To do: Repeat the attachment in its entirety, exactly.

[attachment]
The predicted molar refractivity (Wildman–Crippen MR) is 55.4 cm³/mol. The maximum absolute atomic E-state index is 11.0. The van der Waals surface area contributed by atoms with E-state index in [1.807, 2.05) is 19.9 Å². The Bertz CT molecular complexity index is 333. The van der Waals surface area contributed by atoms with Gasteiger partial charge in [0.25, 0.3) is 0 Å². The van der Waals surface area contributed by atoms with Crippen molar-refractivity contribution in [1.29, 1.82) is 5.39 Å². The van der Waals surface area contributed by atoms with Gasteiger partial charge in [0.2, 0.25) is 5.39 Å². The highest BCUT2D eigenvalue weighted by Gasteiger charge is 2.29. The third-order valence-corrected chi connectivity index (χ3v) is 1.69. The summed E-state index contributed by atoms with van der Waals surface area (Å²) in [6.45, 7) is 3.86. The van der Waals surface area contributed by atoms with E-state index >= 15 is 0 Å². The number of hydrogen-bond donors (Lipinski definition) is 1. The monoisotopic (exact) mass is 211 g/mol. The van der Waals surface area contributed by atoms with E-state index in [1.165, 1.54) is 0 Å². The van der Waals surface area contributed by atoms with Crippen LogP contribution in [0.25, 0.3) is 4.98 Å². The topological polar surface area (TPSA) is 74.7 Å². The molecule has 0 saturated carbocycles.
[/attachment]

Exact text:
The predicted molar refractivity (Wildman–Crippen MR) is 55.4 cm³/mol. The maximum absolute atomic E-state index is 11.0. The van der Waals surface area contributed by atoms with E-state index in [1.807, 2.05) is 19.9 Å². The Bertz CT molecular complexity index is 333. The van der Waals surface area contributed by atoms with Gasteiger partial charge in [0.25, 0.3) is 0 Å². The van der Waals surface area contributed by atoms with Crippen molar-refractivity contribution in [1.29, 1.82) is 5.39 Å². The van der Waals surface area contributed by atoms with Gasteiger partial charge in [0.2, 0.25) is 5.39 Å². The highest BCUT2D eigenvalue weighted by Gasteiger charge is 2.29. The third-order valence-corrected chi connectivity index (χ3v) is 1.69. The summed E-state index contributed by atoms with van der Waals surface area (Å²) in [6.45, 7) is 3.86. The van der Waals surface area contributed by atoms with E-state index >= 15 is 0 Å². The number of hydrogen-bond donors (Lipinski definition) is 1. The monoisotopic (exact) mass is 211 g/mol. The van der Waals surface area contributed by atoms with E-state index in [1.165, 1.54) is 0 Å². The van der Waals surface area contributed by atoms with Crippen LogP contribution in [0.25, 0.3) is 4.98 Å². The topological polar surface area (TPSA) is 74.7 Å². The molecule has 0 saturated carbocycles.